From director David Dobkin (Wedding Crashers) and Will Ferrell comes the film adaptation nobody expected: Eurovision: The Movie! Telling the tale of an Icelandic band who dream of performing at Eurovision, it’s just like a usual edition of the contest: Too long, politically edged, but wonderfully camp fun.
It was only a matter of time before someone translated the flamboyant scale of Eurovision to the big screen, and frankly it was only ever Will Ferrell who could have done it. His performance style has always been larger than life, so that makes him perfect to play Eurovision lover Lars Erickssong, a middle-aged Icelander who dreams of winning the Contest with his best friend and bandmate Sigrit Ericksdóttir (Rachel McAdams).
Through a twist of fate, the two will get flung into the limelight as they fight to make their dreams a reality. Along the way they’ll meet the flamboyant Russian entry Alexander Lemtov (Dan Stevens; ‘Beauty and The Beast’) and Icelandic Governor Victor Karlosson (Mikael Persbrandt, ‘Sex Education’), all while competing for the affection of Lars’s disapproving father (Pierce Brosnan).
This is not a film with small, reserved performances. Everything on the screen is over the top, from the acting to the costumes. Sometimes this is great, sometimes this gets VERY annoying. At 2 hours long it’s incredible baggy, and features many scenes of random waffling from the characters as they adlib topics relating to what they just spoke about. It’s rarely funny and just kills all momentum the film could have had.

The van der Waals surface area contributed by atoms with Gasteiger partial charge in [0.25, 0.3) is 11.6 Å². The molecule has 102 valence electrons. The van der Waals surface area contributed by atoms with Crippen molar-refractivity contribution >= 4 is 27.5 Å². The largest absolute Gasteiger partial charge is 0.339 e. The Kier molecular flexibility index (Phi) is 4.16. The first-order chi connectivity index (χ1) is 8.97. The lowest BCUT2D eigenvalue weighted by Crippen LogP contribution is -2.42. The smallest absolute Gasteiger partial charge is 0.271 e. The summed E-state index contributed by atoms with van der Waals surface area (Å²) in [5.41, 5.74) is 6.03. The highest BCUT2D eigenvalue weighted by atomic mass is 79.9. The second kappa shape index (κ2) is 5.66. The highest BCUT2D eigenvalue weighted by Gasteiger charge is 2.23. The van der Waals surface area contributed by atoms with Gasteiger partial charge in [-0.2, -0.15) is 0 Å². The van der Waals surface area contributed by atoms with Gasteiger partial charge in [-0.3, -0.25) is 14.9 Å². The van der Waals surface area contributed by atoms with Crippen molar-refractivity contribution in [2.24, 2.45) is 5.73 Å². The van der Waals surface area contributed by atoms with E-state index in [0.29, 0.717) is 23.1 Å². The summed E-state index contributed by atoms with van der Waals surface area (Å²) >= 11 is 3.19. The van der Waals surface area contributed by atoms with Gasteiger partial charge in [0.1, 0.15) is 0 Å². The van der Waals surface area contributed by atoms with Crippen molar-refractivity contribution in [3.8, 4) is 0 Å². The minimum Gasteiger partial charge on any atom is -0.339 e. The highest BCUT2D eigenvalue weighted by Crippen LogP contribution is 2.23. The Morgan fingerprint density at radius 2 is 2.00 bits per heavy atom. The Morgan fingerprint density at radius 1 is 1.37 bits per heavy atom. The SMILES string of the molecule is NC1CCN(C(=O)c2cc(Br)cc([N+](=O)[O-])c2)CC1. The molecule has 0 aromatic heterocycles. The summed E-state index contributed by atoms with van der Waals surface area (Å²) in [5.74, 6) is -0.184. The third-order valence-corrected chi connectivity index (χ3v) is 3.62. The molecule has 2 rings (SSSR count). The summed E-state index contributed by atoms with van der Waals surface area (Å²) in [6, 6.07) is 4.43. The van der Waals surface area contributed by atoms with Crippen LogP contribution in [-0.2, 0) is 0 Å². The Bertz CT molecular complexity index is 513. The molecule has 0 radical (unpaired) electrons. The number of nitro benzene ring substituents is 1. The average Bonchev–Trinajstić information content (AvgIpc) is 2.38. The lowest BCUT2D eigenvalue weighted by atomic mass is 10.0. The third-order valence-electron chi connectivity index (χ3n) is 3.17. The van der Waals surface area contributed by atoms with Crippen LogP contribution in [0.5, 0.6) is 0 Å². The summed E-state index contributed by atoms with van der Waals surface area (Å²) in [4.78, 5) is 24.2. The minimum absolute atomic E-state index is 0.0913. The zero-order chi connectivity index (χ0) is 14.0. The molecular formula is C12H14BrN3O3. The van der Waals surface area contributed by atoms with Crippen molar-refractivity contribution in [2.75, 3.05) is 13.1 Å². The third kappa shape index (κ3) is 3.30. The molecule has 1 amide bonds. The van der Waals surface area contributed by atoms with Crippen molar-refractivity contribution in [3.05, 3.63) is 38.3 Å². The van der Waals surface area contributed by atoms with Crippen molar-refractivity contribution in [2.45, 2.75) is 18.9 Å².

The songs in the film range from fabulous pop songs to really annoying Glee-style mashups. The mashup that really didn’t work is one that most Eurovision fans probably loved, where a large number of previous contestants all show up at a house party and sing songs like ‘Waterloo’ and ‘I Gotta Feeling’. It’s obnoxious and stops the film dead in its tracks. It’s included for no reason other than to appeal to fans, and it just didn’t work at all. A far better idea would have been to use this as an end credits scene, where fans can reminisce about the contest without ruining the films narrative. Having said that, the majority of the songs are really great. Some soundtrack highlights include ‘Volcano Man’, ‘Lion of Love’ and ‘Double Trouble’, all of which would rank highly in any Eurovision playlist.
Just before I wrap up, I have also got to mention the fact that this film features some of the ugliest, worst type-facing I’ve ever seen in a motion-picture. The letters are ugly, the typist was clearly on Caps Lock, and the formatting just looks wrong.
Overall, the film is flabby, simple and clichéd, but is a fun watch for a difficult time. A decent amount of the jokes land despite being buried in a lot of overwrought waffle, and the songs work well. If you expect to get NOTHING out of it other than some camp tunes stuck in your head, then you’ll have a good time watching it.